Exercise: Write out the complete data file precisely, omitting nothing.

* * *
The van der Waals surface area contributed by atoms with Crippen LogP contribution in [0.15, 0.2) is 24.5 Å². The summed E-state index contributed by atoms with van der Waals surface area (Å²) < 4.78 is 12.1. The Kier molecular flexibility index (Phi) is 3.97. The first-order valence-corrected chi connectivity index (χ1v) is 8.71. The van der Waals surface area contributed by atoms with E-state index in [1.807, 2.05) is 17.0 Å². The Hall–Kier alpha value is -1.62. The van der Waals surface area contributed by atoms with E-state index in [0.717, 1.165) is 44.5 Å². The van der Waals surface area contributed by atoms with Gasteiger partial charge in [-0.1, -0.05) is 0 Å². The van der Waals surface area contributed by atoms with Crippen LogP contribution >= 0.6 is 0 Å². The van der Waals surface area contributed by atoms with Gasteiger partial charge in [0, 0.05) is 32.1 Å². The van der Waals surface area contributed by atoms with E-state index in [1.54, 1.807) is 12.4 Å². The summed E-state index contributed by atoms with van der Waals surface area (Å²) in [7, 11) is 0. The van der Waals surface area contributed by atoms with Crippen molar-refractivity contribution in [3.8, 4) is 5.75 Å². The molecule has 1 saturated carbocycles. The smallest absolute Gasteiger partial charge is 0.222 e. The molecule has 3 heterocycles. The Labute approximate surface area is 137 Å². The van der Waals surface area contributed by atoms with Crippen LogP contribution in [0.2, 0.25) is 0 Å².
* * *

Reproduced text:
The van der Waals surface area contributed by atoms with Crippen LogP contribution in [0.15, 0.2) is 24.5 Å². The summed E-state index contributed by atoms with van der Waals surface area (Å²) < 4.78 is 12.1. The Kier molecular flexibility index (Phi) is 3.97. The first-order valence-corrected chi connectivity index (χ1v) is 8.71. The van der Waals surface area contributed by atoms with E-state index in [1.807, 2.05) is 17.0 Å². The Hall–Kier alpha value is -1.62. The van der Waals surface area contributed by atoms with E-state index in [0.717, 1.165) is 44.5 Å². The van der Waals surface area contributed by atoms with Gasteiger partial charge in [-0.1, -0.05) is 0 Å². The van der Waals surface area contributed by atoms with Crippen LogP contribution >= 0.6 is 0 Å². The van der Waals surface area contributed by atoms with Gasteiger partial charge in [0, 0.05) is 32.1 Å². The van der Waals surface area contributed by atoms with E-state index in [1.54, 1.807) is 12.4 Å². The summed E-state index contributed by atoms with van der Waals surface area (Å²) in [7, 11) is 0. The van der Waals surface area contributed by atoms with Crippen molar-refractivity contribution in [3.8, 4) is 5.75 Å². The molecule has 1 saturated carbocycles. The smallest absolute Gasteiger partial charge is 0.222 e. The molecule has 3 heterocycles. The Labute approximate surface area is 137 Å². The van der Waals surface area contributed by atoms with Crippen LogP contribution in [0.2, 0.25) is 0 Å².